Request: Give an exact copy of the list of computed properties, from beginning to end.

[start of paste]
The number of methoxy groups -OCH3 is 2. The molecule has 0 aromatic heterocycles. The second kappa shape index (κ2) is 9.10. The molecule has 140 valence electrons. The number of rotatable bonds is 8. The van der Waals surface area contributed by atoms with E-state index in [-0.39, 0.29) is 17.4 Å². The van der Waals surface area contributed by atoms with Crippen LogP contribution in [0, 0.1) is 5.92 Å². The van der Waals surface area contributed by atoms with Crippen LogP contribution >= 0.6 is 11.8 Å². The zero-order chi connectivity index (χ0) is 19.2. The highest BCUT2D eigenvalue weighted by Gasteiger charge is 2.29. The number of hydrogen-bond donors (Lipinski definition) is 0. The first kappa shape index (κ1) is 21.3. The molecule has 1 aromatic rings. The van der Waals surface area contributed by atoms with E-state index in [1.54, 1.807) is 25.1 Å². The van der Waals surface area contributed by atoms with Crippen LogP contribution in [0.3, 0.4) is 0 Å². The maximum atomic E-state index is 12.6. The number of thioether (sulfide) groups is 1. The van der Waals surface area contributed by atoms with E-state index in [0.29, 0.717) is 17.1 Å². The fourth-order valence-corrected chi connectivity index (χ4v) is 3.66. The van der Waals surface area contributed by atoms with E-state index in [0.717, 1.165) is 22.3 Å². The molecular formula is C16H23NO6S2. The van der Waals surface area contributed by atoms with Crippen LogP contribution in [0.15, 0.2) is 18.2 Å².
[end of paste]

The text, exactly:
The number of methoxy groups -OCH3 is 2. The molecule has 0 aromatic heterocycles. The second kappa shape index (κ2) is 9.10. The molecule has 140 valence electrons. The number of rotatable bonds is 8. The van der Waals surface area contributed by atoms with E-state index in [-0.39, 0.29) is 17.4 Å². The van der Waals surface area contributed by atoms with Crippen LogP contribution in [0, 0.1) is 5.92 Å². The van der Waals surface area contributed by atoms with Crippen LogP contribution >= 0.6 is 11.8 Å². The zero-order chi connectivity index (χ0) is 19.2. The highest BCUT2D eigenvalue weighted by Gasteiger charge is 2.29. The number of hydrogen-bond donors (Lipinski definition) is 0. The first kappa shape index (κ1) is 21.3. The molecule has 1 aromatic rings. The van der Waals surface area contributed by atoms with E-state index in [1.54, 1.807) is 25.1 Å². The van der Waals surface area contributed by atoms with Crippen LogP contribution in [0.3, 0.4) is 0 Å². The maximum atomic E-state index is 12.6. The number of thioether (sulfide) groups is 1. The van der Waals surface area contributed by atoms with E-state index in [0.29, 0.717) is 17.1 Å². The fourth-order valence-corrected chi connectivity index (χ4v) is 3.66. The van der Waals surface area contributed by atoms with E-state index in [0.717, 1.165) is 22.3 Å². The molecular formula is C16H23NO6S2. The van der Waals surface area contributed by atoms with Crippen LogP contribution in [0.15, 0.2) is 18.2 Å².